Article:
DNA-Programmable Nanoparticle Crystallization

Department of Chemistry and International Institute for Nanotechnology, Northwestern University, 2145 Sheridan Road, Evanston, Illinois 60208-3113, USA.
Nature (Impact Factor: 41.46). 02/2008; 451(7178):553-6. DOI: 10.1038/nature06508
Source: PubMed


It was first shown more than ten years ago that DNA oligonucleotides can be attached to gold nanoparticles rationally to direct the formation of larger assemblies. Since then, oligonucleotide-functionalized nanoparticles have been developed into powerful diagnostic tools for nucleic acids and proteins, and into intracellular probes and gene regulators. In contrast, the conceptually simple yet powerful idea that functionalized nanoparticles might serve as basic building blocks that can be rationally assembled through programmable base-pairing interactions into highly ordered macroscopic materials remains poorly developed. So far, the approach has mainly resulted in polymerization, with modest control over the placement of, the periodicity in, and the distance between particles within the assembled material. That is, most of the materials obtained thus far are best classified as amorphous polymers, although a few examples of colloidal crystal formation exist. Here, we demonstrate that DNA can be used to control the crystallization of nanoparticle-oligonucleotide conjugates to the extent that different DNA sequences guide the assembly of the same type of inorganic nanoparticle into different crystalline states. We show that the choice of DNA sequences attached to the nanoparticle building blocks, the DNA linking molecules and the absence or presence of a non-bonding single-base flexor can be adjusted so that gold nanoparticles assemble into micrometre-sized face-centred-cubic or body-centred-cubic crystal structures. Our findings thus clearly demonstrate that synthetically programmable colloidal crystallization is possible, and that a single-component system can be directed to form different structures.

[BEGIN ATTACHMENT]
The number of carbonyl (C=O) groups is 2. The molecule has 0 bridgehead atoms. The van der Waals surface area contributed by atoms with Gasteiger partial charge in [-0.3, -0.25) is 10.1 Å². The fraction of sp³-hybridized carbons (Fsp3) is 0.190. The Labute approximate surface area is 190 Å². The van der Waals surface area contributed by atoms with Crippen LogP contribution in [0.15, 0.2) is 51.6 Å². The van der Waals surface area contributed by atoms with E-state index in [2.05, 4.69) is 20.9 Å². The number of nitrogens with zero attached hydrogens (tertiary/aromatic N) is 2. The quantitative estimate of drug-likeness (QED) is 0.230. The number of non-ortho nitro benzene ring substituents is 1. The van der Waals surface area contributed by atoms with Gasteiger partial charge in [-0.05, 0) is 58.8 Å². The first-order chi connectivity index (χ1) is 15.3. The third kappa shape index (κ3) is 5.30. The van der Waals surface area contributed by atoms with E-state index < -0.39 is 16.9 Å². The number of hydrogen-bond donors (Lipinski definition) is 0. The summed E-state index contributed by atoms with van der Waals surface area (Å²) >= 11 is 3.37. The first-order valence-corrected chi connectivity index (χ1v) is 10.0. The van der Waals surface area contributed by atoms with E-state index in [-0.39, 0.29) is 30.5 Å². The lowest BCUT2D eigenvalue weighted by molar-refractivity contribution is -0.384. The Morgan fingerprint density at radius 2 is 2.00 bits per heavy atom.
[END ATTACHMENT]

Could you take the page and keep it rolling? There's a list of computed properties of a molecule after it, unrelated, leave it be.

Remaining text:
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    • "The sequence specificity, binding fidelity and mechanical rigidity of the DNA molecule have made it a promising building block for the construction of new materials [33] [34] [35] and devices [36]. DNA has also been conjugated to other particles to direct their assembly into higher-order superstructures [37] [38], including encoding the delicate balance between attractive and repulsive interactions required to drive crystallisation in low density colloidal systems [39] [40] [41]. Hydrophobic modifications to DNA strands have recently been used to for the "
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